Genome projects were completed so far to obtain the base sequences of prokaryotic organisms such as Escherichia coli [34], Bacillus subtilis [35] and Synechocystis sp. [36] etc., and eukaryotic organisms, such as Saccharomyces cerevisiae [37], Caenorhabditis elegans [38], Drosophila melanogaster [39], Homo sapiens [40- 43], and so many organisms [44-46]. Following the progress of the first round of genome sequencing and functional analysis, genome projects would be accelerated by the analysis of the internal structure of the genome and its association with the biological processes of the living cells. The structural analysis of the entire genomic DNA based on the nucleotide (base) sequences was necessary to study the living cells. To do this, many studies were being performed from the viewpoint of protein function by proteome, transcriptome, and functional genomic analyses [47-50].

However, in a hold fast to the gene(s) on genome as a core even in the chromosome-scale variations of Homo sapiens and other species, the more precisely we were able to study the genes or the respective proteins, the more we stepped away from the living cells. Why? Presumably, one of the estrangements might resulted from a different recognition of the gene(s) on genome or chromosome which disregarded the genome organization of the living cells. As the Genome Project revealed, the base sequence in genomic DNA could be caught a glimpse of the dynamic and the flexible characters [2-11, 13,16-19], and an individual gene was an integral part of a genome.

There were many genes and the associated regulatory regions that were expressed, replicated, transcribed and translated into proteins, and all participate in biological phenomena. Individual gene, i.e., a protein to be converted throughout the gene, was a part of genome (Figure 1). Each gene could be converted to respective protein according to the maturation of mRNA and “Central Dogma” [1]. They might be organized based on the support the other regions in chromosome, generally called, the non-coding region (space in Figure 1) for the regulation of the gene-expression in living cells as a biological system. If so, we should be to face up to the entire genome as a molecule, not only the coding region, but also the non-coding regions. The genome might be organized in the living cells as a biological system, including the codingand the non-coding regions, which have grown with the passage of time. Therefore, we should first review the entire genome as a systematized molecule to understand the living cells.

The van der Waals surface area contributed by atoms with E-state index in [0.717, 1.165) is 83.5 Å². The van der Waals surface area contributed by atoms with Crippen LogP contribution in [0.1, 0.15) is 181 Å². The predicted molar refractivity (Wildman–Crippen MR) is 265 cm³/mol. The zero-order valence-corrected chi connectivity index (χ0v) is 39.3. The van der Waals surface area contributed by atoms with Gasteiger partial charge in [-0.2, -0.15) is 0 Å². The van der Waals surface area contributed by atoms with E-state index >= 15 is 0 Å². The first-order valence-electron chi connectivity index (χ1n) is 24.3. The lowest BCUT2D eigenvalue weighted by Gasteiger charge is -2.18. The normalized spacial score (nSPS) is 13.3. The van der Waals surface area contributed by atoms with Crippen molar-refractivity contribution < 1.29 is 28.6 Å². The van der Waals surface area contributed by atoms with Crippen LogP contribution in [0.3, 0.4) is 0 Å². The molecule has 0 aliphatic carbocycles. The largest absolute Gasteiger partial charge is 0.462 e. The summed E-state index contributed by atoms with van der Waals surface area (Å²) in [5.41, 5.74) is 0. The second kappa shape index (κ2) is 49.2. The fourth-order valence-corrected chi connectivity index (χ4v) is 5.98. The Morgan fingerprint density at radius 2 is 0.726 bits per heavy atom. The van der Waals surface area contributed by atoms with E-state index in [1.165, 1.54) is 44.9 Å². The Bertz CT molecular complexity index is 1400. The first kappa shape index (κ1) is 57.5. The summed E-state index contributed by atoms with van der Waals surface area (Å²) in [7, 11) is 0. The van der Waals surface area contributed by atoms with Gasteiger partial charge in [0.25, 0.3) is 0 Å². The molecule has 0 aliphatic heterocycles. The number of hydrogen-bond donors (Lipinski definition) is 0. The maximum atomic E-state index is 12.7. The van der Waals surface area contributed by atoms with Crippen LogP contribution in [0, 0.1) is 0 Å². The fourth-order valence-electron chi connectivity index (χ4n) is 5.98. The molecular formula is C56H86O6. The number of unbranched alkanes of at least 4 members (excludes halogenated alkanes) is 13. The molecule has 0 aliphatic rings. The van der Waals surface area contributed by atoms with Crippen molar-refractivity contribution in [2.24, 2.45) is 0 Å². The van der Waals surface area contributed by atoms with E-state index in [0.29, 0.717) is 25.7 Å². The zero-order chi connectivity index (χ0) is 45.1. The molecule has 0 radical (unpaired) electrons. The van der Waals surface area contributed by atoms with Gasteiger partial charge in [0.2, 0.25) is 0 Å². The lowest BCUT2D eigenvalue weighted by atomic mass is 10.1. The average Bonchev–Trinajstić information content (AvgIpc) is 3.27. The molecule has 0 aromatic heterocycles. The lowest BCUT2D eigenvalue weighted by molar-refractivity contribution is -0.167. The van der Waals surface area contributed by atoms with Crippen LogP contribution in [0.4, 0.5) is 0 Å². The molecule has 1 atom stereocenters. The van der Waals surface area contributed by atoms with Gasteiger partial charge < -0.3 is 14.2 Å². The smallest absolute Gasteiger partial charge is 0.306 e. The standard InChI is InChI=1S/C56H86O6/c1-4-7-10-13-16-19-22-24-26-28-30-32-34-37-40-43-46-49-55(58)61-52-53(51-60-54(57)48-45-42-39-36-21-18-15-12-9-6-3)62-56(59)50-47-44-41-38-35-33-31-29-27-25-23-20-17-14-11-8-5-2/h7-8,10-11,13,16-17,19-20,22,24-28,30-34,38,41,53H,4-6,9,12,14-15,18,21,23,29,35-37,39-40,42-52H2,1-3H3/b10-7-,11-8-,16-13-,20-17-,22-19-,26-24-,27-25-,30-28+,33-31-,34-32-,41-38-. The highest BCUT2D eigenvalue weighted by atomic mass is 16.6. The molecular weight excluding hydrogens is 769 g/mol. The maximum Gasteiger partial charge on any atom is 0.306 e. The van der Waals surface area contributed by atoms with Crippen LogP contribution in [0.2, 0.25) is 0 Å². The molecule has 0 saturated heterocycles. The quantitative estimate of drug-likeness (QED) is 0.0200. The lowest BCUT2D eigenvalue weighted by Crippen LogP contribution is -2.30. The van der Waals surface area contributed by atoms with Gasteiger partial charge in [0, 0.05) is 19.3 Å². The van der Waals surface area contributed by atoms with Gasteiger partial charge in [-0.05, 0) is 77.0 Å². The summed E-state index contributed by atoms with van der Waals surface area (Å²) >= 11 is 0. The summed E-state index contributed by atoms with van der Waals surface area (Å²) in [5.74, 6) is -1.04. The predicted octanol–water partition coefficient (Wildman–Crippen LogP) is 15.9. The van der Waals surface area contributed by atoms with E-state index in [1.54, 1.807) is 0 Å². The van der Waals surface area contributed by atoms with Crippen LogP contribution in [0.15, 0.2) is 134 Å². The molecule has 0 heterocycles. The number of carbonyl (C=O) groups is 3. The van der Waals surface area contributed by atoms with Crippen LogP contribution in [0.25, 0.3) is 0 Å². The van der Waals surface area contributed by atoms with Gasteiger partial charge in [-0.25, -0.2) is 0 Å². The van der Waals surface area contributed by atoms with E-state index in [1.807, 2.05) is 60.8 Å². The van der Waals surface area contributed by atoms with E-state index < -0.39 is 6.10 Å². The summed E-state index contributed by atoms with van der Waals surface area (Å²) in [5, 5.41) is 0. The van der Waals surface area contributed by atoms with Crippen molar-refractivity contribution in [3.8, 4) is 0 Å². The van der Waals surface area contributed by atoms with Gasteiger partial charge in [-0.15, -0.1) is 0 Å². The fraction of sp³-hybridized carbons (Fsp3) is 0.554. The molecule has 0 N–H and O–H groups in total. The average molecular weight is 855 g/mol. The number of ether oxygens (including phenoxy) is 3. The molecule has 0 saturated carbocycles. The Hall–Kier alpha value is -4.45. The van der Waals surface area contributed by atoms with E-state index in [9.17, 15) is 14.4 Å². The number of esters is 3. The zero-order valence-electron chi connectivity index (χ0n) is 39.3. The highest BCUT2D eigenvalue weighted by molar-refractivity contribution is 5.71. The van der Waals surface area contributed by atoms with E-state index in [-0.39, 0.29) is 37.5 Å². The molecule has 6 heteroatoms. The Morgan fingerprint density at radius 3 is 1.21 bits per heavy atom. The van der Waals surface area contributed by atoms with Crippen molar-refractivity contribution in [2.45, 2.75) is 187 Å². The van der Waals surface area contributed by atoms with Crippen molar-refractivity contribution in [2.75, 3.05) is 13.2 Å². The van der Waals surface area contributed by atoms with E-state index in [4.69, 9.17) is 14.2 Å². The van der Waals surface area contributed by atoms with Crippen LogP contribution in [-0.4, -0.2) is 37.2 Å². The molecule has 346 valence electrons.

Let us show you one example for S. cerevisiae; PHO2 was a gene coding a transcription factor, Pho2p regulating several genes like PHO5 with co-regulated with other transcription factor, Pho4p [51-53]. It was well known that Pho2p was a cooperative interaction with Pho4p, and the literature [51] reported that the amino acids around S230 of Pho2p played an important role concerning the interaction with Pho4p. Each interactive regions of Pho2p, Pho4p and Pho5p could not identified the coding sequences, but identified from the appearance frequency of the successive base sequences of the entire yeast genomic DNA [4,5]. In other words, the analysis of PHO2 gene on chromosome IV could be studied for the

Figure 1. Structure of Genomic DNA. Gene on genome was transcribed using W-strand (left to right) or C-strand (right to left).

regulation in phosphate metabolism; binds cooperatively with Pho4p to the PHO5 promoter; phosphorylation of Pho2p facilitates interaction with Pho4p in S. cerevisiae. Other interaction of proteins could be identified from the same way (Sequence Spectrum Method, described later, refs. [4,5]).

The study for the entire genomic base sequences were not so much, because we carried a few effective tools, including hardand soft-ware, to analyze the large-scale molecule such as genome now, but some challenging bioinformatics papers [54-58] reported on genome structures, and the analyses of the whole-genome using the structural features of the genomic DNA, the specific base sequences [59-68].